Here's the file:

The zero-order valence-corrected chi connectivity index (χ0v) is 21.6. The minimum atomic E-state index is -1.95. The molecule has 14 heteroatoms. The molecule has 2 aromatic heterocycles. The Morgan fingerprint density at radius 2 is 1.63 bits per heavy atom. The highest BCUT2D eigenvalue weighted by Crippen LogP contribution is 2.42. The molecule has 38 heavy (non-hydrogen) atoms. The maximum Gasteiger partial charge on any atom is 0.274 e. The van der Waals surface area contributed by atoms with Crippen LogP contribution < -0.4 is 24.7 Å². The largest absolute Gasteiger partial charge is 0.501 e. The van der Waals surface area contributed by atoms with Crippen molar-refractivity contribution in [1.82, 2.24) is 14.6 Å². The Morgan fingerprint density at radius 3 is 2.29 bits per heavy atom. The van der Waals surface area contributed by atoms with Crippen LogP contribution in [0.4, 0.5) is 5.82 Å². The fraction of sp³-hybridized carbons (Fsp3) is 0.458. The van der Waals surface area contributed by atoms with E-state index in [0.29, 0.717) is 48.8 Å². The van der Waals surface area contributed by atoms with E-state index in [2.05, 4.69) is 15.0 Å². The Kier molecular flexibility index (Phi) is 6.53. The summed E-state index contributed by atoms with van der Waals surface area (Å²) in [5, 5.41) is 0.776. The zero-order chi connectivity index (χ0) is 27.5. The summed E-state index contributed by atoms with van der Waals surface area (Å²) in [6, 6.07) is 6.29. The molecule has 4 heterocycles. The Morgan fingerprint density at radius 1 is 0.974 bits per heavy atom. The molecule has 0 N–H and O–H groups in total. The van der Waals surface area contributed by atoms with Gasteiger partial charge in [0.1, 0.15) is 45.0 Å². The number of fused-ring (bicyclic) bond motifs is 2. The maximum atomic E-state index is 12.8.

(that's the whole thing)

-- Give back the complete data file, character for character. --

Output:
The zero-order valence-corrected chi connectivity index (χ0v) is 21.6. The minimum atomic E-state index is -1.95. The molecule has 14 heteroatoms. The molecule has 2 aromatic heterocycles. The Morgan fingerprint density at radius 2 is 1.63 bits per heavy atom. The highest BCUT2D eigenvalue weighted by Crippen LogP contribution is 2.42. The molecule has 38 heavy (non-hydrogen) atoms. The maximum Gasteiger partial charge on any atom is 0.274 e. The van der Waals surface area contributed by atoms with Crippen LogP contribution < -0.4 is 24.7 Å². The largest absolute Gasteiger partial charge is 0.501 e. The van der Waals surface area contributed by atoms with Crippen molar-refractivity contribution in [1.82, 2.24) is 14.6 Å². The Morgan fingerprint density at radius 3 is 2.29 bits per heavy atom. The van der Waals surface area contributed by atoms with Crippen LogP contribution in [0.4, 0.5) is 5.82 Å². The fraction of sp³-hybridized carbons (Fsp3) is 0.458. The van der Waals surface area contributed by atoms with E-state index in [0.29, 0.717) is 48.8 Å². The van der Waals surface area contributed by atoms with E-state index in [2.05, 4.69) is 15.0 Å². The Kier molecular flexibility index (Phi) is 6.53. The summed E-state index contributed by atoms with van der Waals surface area (Å²) in [5, 5.41) is 0.776. The zero-order chi connectivity index (χ0) is 27.5. The summed E-state index contributed by atoms with van der Waals surface area (Å²) in [6, 6.07) is 6.29. The molecule has 4 heterocycles. The Morgan fingerprint density at radius 1 is 0.974 bits per heavy atom. The molecule has 0 N–H and O–H groups in total. The van der Waals surface area contributed by atoms with Gasteiger partial charge in [0.1, 0.15) is 45.0 Å². The number of fused-ring (bicyclic) bond motifs is 2. The maximum atomic E-state index is 12.8.